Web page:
I just don't know how practical the exercise would be.  I always check.  Of course, as a result, I'm on the competitor site, so .....

"God will save his fallen angels and their broken wings He'll mend."

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MJ. Smith | Forum Activity | Replied: Tue, Dec 30 2014 7:32 PM

Russ White:

The bottom line, for me, is Logos should mark older editions as such, and let the buyer make the decision. I appreciate your position (they're busy, it's hard to keep up with, they can't get the newer edition, the buyer is ultimately responsible), but I don't really buy it all -- it still seems a little "slick snake oil salesman'ish" to me.

I don't disagree with you but on the other hand the majority of sources I use for books don't indicate old versions or do so inconsistently ... so I guess I'm like a fish swimming in snake oil and assuming its the norm. When Logos sells both an old and the new edition, I do expect them to be differentiated.

Orthodox Bishop Hilarion Alfeyev: "To be a theologian means to have experience of a personal encounter with God through prayer and worship."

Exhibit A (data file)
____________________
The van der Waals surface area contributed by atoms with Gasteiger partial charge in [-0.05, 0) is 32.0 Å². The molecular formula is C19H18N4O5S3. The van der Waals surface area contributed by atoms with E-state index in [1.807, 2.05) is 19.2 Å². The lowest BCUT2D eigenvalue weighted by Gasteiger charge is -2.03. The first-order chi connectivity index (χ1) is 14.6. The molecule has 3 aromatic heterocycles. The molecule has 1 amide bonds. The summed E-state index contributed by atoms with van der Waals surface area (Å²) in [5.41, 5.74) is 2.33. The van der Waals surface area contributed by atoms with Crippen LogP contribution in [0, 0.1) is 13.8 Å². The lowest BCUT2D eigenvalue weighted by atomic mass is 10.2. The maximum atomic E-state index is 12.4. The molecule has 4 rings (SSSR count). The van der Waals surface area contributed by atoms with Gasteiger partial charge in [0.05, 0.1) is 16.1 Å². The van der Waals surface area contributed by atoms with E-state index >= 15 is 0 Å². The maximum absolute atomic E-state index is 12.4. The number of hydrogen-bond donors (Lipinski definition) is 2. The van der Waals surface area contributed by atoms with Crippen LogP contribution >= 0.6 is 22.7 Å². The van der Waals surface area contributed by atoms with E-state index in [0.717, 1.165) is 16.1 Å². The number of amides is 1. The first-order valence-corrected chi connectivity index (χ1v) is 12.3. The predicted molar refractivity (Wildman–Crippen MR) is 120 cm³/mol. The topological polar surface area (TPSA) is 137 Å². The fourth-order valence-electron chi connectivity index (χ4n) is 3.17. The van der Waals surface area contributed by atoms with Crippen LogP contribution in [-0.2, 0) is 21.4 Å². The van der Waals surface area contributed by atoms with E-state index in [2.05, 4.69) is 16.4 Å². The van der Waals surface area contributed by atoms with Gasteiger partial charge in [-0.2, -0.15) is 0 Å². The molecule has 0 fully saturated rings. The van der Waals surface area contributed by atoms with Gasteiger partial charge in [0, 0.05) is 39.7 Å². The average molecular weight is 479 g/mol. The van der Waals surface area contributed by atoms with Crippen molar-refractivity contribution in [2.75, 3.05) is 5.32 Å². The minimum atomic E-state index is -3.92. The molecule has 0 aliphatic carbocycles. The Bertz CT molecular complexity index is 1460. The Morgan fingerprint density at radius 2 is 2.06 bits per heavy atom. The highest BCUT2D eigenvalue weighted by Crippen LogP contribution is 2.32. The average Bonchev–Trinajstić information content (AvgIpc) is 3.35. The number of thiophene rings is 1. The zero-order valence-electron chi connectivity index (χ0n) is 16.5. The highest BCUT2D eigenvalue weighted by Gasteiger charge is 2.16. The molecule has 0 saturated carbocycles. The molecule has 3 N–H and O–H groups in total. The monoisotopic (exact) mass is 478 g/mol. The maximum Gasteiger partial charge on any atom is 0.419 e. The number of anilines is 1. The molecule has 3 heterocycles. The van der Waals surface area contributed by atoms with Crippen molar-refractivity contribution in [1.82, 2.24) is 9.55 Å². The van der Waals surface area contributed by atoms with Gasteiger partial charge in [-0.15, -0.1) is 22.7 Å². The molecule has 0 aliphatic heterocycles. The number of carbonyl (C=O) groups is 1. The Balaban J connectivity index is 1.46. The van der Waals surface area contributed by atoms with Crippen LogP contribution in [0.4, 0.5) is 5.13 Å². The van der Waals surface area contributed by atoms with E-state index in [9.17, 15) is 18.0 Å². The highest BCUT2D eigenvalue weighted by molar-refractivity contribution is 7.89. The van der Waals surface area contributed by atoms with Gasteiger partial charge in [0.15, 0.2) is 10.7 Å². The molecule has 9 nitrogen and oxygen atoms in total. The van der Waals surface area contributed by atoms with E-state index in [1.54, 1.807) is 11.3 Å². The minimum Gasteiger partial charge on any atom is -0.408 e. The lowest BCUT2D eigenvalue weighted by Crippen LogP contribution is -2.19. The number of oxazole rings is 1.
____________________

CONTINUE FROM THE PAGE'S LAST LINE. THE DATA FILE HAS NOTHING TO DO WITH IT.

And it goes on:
Posts 3051
Doc B | Forum Activity | Replied: Tue, Dec 30 2014 8:32 PM

Russ White:

Logos needs to fix this.

Russ

Agreed.

One thing I've learned about Faithlife Corp. is, they are good at letting you find out key information when it is too late to do anything about it.

This isn't as onerous a fix as it first might seem.  I don't know what percentage of Faithlife resources are public domain, and thus not subject to new editions, but I'm pretty sure it is significant. Those can be ignored, and the focus put on following new editions they sell for updates.

The reason I don't suspect the publisher as much as some others in this thread is, having been a professor for 20 years, there's one thing I know about publishers...they aren't going to let anything get in the way of selling new editions, including big epub companies (except Amazon, which is too big to fight with).

My thanks to the various MVPs. Without them Logos would have died early. They were the only real help available.

Faithlife Corp. owes the MVPs free resources for life.

Posts 41
Todd Beall | Forum Activity | Replied: Tue, Dec 30 2014 11:11 PM

Hi Russ,